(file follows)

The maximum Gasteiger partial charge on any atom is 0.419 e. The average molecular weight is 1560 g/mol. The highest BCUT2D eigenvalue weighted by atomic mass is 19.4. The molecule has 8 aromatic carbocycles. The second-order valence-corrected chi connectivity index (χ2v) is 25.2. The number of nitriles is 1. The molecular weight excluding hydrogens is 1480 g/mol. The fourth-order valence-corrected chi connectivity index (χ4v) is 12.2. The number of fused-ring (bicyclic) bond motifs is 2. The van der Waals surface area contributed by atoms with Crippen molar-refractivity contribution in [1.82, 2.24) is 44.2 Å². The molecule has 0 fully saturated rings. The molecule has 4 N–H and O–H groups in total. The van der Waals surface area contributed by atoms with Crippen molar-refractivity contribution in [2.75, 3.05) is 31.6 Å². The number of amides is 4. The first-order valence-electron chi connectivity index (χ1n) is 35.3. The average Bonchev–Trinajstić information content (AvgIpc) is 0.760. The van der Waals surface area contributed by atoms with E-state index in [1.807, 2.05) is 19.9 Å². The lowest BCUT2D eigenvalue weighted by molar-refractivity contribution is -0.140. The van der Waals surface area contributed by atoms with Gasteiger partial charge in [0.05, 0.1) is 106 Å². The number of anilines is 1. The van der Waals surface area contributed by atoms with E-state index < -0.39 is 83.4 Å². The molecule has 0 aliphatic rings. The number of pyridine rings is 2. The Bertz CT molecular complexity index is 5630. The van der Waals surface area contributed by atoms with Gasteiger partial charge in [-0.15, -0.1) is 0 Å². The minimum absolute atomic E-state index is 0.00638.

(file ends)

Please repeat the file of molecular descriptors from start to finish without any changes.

The maximum Gasteiger partial charge on any atom is 0.419 e. The average molecular weight is 1560 g/mol. The highest BCUT2D eigenvalue weighted by atomic mass is 19.4. The molecule has 8 aromatic carbocycles. The second-order valence-corrected chi connectivity index (χ2v) is 25.2. The number of nitriles is 1. The molecular weight excluding hydrogens is 1480 g/mol. The fourth-order valence-corrected chi connectivity index (χ4v) is 12.2. The number of fused-ring (bicyclic) bond motifs is 2. The van der Waals surface area contributed by atoms with Crippen molar-refractivity contribution in [1.82, 2.24) is 44.2 Å². The molecule has 0 fully saturated rings. The molecule has 4 N–H and O–H groups in total. The van der Waals surface area contributed by atoms with Crippen molar-refractivity contribution in [2.75, 3.05) is 31.6 Å². The number of amides is 4. The first-order valence-electron chi connectivity index (χ1n) is 35.3. The average Bonchev–Trinajstić information content (AvgIpc) is 0.760. The van der Waals surface area contributed by atoms with E-state index in [1.807, 2.05) is 19.9 Å². The lowest BCUT2D eigenvalue weighted by molar-refractivity contribution is -0.140. The van der Waals surface area contributed by atoms with Gasteiger partial charge in [0.05, 0.1) is 106 Å². The number of anilines is 1. The van der Waals surface area contributed by atoms with E-state index < -0.39 is 83.4 Å². The molecule has 0 aliphatic rings. The number of pyridine rings is 2. The Bertz CT molecular complexity index is 5630. The van der Waals surface area contributed by atoms with Gasteiger partial charge in [-0.15, -0.1) is 0 Å². The minimum absolute atomic E-state index is 0.00638.